9.5: The Genus Australopithecus
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- Beth Shook, Katie Nelson, Kelsie Aguilera, & Lara Braff, Eds.
- Society for Anthropology in Community Colleges
The Australopithecines are a diverse group of hominins comprised of various species. Australopithecus is the given group or genus name. It stems from the Latin word Australo, meaning “southern,” and the Greek word pithecus, meaning “ape.” Within this section, we will outline these differing species’ geological and temporal distributions across Africa, unique derived and/or shared traits, and importance in the fossil record.
Between 3 mya and 1 mya, there seems to be differences in dietary strategy between species of hominins designated as Australopithecines, which is evident from the peculiar size of the molars in one of the groups. This pattern of larger posterior dentition (even relative to the incisors and canines), thick enamel, and cranial evidence for large chewing muscles is far more pronounced in a group known as the robust australopithecines, as opposed to their earlier contemporaries or predecessors, the gracile australopithecines, and certainly larger than those seen in early Homo, which emerges during this time. This pattern of incredibly large hind dentition (and very small anterior dentition) has led people to refer to robust australopithecines as megadont hominins (Figure 9.10).
This section has been categorized into “gracile” and “robust” Australopithecines, highlighting the morphological differences between the two groups (which many researchers have designated as separate genera: Australopithecus and Paranthropus, respectively) and then focusing on the individual species. It is worth noting, however, that not all researchers accept these clades as biologically or genetically disparate, with some researchers insisting that the relative gracile and robust features found in these species are due to parallel evolutionary events, toward similar dietary niches.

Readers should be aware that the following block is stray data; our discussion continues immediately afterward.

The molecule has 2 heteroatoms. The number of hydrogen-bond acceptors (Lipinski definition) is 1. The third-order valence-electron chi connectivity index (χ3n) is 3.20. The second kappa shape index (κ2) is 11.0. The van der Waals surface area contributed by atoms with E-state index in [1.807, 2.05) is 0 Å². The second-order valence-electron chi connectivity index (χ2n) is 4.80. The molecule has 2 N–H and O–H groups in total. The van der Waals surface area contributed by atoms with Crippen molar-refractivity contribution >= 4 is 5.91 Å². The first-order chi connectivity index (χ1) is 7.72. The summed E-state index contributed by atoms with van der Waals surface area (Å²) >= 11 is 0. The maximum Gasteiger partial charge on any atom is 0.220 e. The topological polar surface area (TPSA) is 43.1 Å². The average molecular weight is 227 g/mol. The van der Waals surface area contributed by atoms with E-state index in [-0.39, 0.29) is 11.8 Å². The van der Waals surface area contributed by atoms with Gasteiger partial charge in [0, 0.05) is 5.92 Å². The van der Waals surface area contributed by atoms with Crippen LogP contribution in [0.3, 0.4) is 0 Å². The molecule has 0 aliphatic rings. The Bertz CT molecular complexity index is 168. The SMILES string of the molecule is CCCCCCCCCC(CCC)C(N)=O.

Despite this genus’ ancestral traits and small cranial capacity, all members show evidence of bipedal locomotion. It is generally accepted that Australopithecus species display varying degrees of arborealism and bipedality—these individuals were walking on the ground on two legs but were probably still comfortable with climbing trees.
The section below describes individual species from across Africa. These species have coined the term “gracile australopithecines” because of the less exaggerated, smaller, and less robust features seen in the divergent “robust” group. Numerous Australopithecine species have been named, but some are still only based on a handful of fossil finds, whose designations are controversial.
East African Australopithecines
East African Australopithecines are found throughout the EARS, a system running from Malawi to Ethiopia, and include the earliest species associated with this genus. Numerous fossil-yielding sites, such as Olduvai, Turkana, and Laetoli, have excellent, datable stratigraphy, owing to the layers of volcanic tufts that have accumulated over millions of years. These tufts may be dated using absolute dating techniques, such as Potassium-Argon dating. This means that it is possible to know a relatively refined date for any fossil if the context of that find is known. Similarly, comparisons between the faunal assemblages of these stratigraphic layers have allowed researchers to chronologically identify environmental changes.